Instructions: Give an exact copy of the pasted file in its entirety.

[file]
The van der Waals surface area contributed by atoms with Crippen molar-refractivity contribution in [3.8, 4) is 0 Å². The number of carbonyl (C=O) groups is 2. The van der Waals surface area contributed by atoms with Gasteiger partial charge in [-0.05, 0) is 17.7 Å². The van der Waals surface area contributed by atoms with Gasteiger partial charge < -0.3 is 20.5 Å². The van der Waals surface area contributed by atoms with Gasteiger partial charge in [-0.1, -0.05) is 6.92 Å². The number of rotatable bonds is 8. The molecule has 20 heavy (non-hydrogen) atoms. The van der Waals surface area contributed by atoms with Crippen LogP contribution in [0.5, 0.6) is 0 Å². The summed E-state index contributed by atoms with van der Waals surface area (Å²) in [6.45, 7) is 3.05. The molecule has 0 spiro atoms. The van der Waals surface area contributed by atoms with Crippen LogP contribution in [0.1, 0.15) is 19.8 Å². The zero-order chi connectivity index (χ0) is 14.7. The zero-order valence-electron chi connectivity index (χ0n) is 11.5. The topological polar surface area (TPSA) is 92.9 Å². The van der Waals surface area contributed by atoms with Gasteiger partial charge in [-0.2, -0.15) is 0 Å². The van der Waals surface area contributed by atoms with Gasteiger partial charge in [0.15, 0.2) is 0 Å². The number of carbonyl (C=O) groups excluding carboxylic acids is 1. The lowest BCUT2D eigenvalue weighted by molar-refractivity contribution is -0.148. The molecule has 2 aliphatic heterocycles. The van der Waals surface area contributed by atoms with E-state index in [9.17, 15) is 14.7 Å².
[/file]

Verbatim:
The van der Waals surface area contributed by atoms with Crippen molar-refractivity contribution in [3.8, 4) is 0 Å². The number of carbonyl (C=O) groups is 2. The van der Waals surface area contributed by atoms with Gasteiger partial charge in [-0.05, 0) is 17.7 Å². The van der Waals surface area contributed by atoms with Gasteiger partial charge < -0.3 is 20.5 Å². The van der Waals surface area contributed by atoms with Gasteiger partial charge in [-0.1, -0.05) is 6.92 Å². The number of rotatable bonds is 8. The molecule has 20 heavy (non-hydrogen) atoms. The van der Waals surface area contributed by atoms with Crippen LogP contribution in [0.5, 0.6) is 0 Å². The summed E-state index contributed by atoms with van der Waals surface area (Å²) in [6.45, 7) is 3.05. The molecule has 0 spiro atoms. The van der Waals surface area contributed by atoms with Crippen LogP contribution in [0.1, 0.15) is 19.8 Å². The zero-order chi connectivity index (χ0) is 14.7. The zero-order valence-electron chi connectivity index (χ0n) is 11.5. The topological polar surface area (TPSA) is 92.9 Å². The van der Waals surface area contributed by atoms with Gasteiger partial charge in [-0.2, -0.15) is 0 Å². The van der Waals surface area contributed by atoms with Gasteiger partial charge in [0.15, 0.2) is 0 Å². The number of carbonyl (C=O) groups excluding carboxylic acids is 1. The lowest BCUT2D eigenvalue weighted by molar-refractivity contribution is -0.148. The molecule has 2 aliphatic heterocycles. The van der Waals surface area contributed by atoms with E-state index in [9.17, 15) is 14.7 Å².